However, the Indian authorities appear unlikely to exact the extreme penalty of preventing them from doing business in the sub- continent. They may yet take action against the two banks and ANZ Grindlays and BankAmerica, which were also criticised in the report, but it could include fines and regulatory penalties.
D R Mehta, deputy governor of the Reserve Bank of India, confirmed that the central bank would start action against foreign and Indian banks. He said it would take into account the findings of a separate committee, headed by the deputy governor R Janakiraman, and special audits it had ordered on the four foreign banks.
Ram Niwas Mirdha, chairman of the committee of 30 MPs, said when presenting his report that the recommendations were not a signal for closing foreign banks in India.
'We need foreign banks . . . We do hope they will submit to authority,' he added. Standard's share price slipped 15p to 1,179p.
The much-leaked report blamed both Indian and foreign banks, but said the foreign institutions were 'initiators of the scam as well as the major players'. The MPs said the banks misreported transactions and illegally diverted government securities from the money markets to stockbrokers, who used the funds to speculate in the equity market.
When the fraud was discovered in April 1992, the stock market crashed and millions of Indians lost large parts of their life savings.
The scandal cost Standard pounds 305m in bad debt provisions and other costs, though it has retrieved nearly pounds 40m in legal actions. The bank said it would be 'manifestly unjust' to single out foreign banks without penalising Indian banks also criticised in the report.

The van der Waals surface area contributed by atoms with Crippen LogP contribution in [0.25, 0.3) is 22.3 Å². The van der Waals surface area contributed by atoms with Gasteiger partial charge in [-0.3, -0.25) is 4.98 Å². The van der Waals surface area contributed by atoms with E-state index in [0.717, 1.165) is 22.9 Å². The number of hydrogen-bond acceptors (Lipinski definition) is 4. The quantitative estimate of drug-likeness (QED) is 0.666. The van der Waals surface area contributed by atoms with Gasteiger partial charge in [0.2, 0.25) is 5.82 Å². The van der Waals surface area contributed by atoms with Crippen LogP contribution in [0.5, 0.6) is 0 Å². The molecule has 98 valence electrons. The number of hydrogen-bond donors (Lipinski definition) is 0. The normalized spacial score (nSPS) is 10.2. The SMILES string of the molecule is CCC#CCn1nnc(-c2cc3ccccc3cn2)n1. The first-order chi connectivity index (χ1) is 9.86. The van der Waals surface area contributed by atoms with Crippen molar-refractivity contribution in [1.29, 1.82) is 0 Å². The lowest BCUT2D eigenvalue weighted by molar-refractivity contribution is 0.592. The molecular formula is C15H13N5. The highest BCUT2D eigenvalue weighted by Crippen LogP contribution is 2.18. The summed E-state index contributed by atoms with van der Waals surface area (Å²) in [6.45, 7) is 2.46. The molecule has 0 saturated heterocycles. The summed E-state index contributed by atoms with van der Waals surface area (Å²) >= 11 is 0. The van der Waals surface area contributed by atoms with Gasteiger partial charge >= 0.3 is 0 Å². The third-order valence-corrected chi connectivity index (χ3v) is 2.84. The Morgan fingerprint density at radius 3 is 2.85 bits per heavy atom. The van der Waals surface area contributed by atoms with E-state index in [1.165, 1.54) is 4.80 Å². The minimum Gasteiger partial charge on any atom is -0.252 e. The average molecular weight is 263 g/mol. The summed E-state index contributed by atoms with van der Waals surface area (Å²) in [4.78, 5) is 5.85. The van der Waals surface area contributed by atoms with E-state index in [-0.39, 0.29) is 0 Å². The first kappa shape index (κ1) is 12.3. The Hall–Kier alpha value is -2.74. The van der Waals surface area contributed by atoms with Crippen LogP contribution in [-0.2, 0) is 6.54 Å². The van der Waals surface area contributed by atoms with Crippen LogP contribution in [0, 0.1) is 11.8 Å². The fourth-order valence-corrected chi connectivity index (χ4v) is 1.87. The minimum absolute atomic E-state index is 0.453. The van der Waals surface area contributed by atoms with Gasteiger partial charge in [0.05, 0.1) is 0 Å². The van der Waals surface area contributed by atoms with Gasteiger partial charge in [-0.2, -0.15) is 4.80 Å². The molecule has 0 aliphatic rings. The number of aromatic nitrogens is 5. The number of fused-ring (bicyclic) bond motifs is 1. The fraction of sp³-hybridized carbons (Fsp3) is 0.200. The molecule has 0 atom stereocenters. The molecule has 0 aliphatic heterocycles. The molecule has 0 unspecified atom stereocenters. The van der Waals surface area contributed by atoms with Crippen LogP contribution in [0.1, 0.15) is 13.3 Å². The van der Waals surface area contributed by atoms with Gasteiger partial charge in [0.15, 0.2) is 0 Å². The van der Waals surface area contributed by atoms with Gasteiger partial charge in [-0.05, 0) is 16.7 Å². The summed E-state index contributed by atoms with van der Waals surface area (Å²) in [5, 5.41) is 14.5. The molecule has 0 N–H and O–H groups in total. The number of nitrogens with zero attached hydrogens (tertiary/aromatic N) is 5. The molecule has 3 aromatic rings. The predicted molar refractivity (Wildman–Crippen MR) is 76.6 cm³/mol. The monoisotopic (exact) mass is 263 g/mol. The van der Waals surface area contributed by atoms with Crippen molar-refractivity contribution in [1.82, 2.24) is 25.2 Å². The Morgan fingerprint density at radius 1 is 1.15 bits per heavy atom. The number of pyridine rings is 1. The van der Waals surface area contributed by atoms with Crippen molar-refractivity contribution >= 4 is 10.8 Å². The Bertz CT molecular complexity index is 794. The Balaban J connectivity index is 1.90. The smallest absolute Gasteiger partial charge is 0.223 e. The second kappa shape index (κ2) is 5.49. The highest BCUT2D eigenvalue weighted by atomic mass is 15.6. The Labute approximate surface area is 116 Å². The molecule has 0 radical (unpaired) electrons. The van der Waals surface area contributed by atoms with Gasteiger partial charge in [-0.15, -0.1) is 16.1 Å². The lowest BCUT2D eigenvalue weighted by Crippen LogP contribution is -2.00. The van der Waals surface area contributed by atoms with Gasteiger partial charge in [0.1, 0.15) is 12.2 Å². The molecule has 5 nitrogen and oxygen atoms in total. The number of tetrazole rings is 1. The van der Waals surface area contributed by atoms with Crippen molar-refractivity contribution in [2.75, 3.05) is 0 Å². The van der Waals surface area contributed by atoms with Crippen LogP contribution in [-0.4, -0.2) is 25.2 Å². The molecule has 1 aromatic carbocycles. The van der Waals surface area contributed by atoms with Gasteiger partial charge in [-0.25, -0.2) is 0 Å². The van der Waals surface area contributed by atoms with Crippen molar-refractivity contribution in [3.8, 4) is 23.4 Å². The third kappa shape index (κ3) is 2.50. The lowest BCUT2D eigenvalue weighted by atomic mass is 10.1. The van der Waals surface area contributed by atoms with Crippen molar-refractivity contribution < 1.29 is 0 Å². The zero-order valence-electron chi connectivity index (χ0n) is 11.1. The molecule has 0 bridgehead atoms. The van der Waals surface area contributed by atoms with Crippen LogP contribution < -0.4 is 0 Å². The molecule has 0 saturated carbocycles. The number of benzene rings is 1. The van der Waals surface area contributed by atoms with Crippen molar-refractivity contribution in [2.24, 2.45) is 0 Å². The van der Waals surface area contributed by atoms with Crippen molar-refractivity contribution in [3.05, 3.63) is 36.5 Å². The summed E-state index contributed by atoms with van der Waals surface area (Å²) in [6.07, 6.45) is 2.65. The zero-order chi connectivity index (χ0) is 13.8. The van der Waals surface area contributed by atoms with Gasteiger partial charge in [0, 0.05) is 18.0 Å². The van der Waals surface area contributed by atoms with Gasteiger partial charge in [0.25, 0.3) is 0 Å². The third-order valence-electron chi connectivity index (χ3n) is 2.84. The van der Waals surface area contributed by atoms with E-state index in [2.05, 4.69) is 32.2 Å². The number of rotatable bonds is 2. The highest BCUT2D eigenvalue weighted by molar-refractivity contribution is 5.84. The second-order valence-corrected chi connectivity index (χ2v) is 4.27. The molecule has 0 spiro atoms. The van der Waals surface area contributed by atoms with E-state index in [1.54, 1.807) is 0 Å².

A spokesman said the bank did not expect suspension of licences to result from the committee's recommendations, and added: 'We have made the closest possible investigation that we can to make sure that is not the government's view.'
Citibank said: 'We have been in India for 91 years and we do not expect to be leaving.' It had pulled out of its fiduciary business in India but the rest of its operations remained healthy.
Barry Northrop, Standard's special representative for India, said it was astonishing that the report failed to mention alleged fraud committed against the banks by their own employees, leading to several criminal prosecutions.
The report alleged that controls were weak at Standard, partly because the demarcation of responsibilities between 'front' and 'back' offices became blurred.
Standard conceded it had violated central bank guidelines, but so had Indian banks and it did not believe it had broken Indian laws.
'Clearly the committee has had difficulty in understanding, for instance, that the weakened controls . . . resulted from criminal collusion by former employees in conjunction with a broker, which was at the heart of the fraud against the bank,' Standard said.
A spokesman in London also urged the government and its agencies in India 'to keep up the search for the missing assets and make sure they are restored to their rightful owners, one of which is Standard Chartered'.
Standard has begun a number of lawsuits to retrieve funds lost in the scam and has already won pounds 30m from India's National Housing Bank and pounds 8m from a smaller institution. Citibank is among the targets of Standard's legal actions.
The report also savaged the Indian finance ministry and central bank. It said: 'That supervision failed from top to bottom is self-evident.'
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